Finally, I’ve just uploaded my review of the ‘Dot.Bomb: The Rise and Fall of Dot Com Britain‘ and posted it to Amazon. We’ll wait and see if they publish it.
For a couple of years, so-call ‘dot com’ fever landed on Britain’s shores. The city money men went mad for anybody with a web-based idea: it was the future. By the middle of 2000, this future was collapsing in recriminations and losses. There do not appear to be many authors who address this from the British standpoint but BBC journalist Rory Cellan-Jones does just that and brings an interesting take on the events of those years.
Watching the bubble grow and burst from his journalist viewpoint, Cellan-Jones saw the rise (and fall) of Boo, lastminute, Firebox and First Tuesday. With a little distance he is able to get some of the founders of those organisations to speak of the madness of those times.
Dot Bomb is an interesting tale of new business where, almost to a person, the CEOs were under-forty with little or no experience running multi-million pound ventures. Cellan-Jones observes that, in Britain, ‘many of the people who leapt on the bandwagon had a head-start in life’ and that they key skill was not the software – or even the idea – but ‘it was the networking skills of the old establishment that flourished’.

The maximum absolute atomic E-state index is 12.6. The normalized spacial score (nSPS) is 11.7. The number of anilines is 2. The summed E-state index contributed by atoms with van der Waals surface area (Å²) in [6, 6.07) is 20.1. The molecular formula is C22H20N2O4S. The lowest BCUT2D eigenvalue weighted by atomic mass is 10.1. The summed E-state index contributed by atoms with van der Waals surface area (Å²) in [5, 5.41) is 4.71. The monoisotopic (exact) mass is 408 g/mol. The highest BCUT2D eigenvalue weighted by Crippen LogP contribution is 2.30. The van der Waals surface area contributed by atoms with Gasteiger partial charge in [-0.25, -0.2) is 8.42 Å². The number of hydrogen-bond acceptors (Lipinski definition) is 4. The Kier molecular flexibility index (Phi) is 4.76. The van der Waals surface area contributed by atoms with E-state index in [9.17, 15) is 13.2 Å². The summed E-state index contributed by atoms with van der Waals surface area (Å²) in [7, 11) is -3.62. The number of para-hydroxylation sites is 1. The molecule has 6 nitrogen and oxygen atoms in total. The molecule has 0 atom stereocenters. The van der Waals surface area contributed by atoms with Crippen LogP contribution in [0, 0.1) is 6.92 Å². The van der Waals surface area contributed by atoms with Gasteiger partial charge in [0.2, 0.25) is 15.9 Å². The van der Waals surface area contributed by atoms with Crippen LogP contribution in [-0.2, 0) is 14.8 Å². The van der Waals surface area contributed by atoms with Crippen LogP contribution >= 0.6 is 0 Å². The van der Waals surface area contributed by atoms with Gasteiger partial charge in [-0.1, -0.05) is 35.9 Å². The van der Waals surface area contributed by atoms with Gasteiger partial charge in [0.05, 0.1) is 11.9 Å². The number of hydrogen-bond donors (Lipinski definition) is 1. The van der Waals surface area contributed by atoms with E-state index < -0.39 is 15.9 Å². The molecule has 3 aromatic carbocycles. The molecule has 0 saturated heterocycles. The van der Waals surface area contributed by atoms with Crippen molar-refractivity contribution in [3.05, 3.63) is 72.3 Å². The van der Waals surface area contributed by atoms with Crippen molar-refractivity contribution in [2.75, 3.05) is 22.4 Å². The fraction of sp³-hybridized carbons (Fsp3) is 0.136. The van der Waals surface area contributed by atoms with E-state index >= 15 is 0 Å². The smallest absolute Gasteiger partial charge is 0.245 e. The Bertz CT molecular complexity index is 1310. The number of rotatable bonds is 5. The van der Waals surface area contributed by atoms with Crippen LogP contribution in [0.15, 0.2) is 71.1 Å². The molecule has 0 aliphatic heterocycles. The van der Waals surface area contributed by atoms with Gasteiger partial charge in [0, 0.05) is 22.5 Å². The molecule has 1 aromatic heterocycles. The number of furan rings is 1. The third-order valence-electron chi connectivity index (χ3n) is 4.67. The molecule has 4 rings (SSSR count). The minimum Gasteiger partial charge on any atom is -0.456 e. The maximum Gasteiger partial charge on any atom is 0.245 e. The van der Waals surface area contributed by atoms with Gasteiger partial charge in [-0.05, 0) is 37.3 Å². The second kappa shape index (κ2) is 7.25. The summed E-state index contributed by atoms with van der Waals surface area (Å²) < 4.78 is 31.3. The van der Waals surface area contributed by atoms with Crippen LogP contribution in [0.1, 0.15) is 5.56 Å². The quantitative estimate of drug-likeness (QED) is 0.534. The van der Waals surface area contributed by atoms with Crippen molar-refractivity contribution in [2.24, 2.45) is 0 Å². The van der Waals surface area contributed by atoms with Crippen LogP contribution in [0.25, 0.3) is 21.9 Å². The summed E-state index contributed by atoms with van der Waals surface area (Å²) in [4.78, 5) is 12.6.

I’m not sure that the books really gets to what was happening behind the scenes and time has allowed people to find convincing reasons why events happened. It is, however, written by a journalist who was covering events at the time and witnessed some of the ups and downs at first hand.
If you’re fed up reading about entrepreneurs from the West Coast of the US and want to see how the ‘dot com’ money hit Britain then this is the book that, refreshingly, puts events into a British context.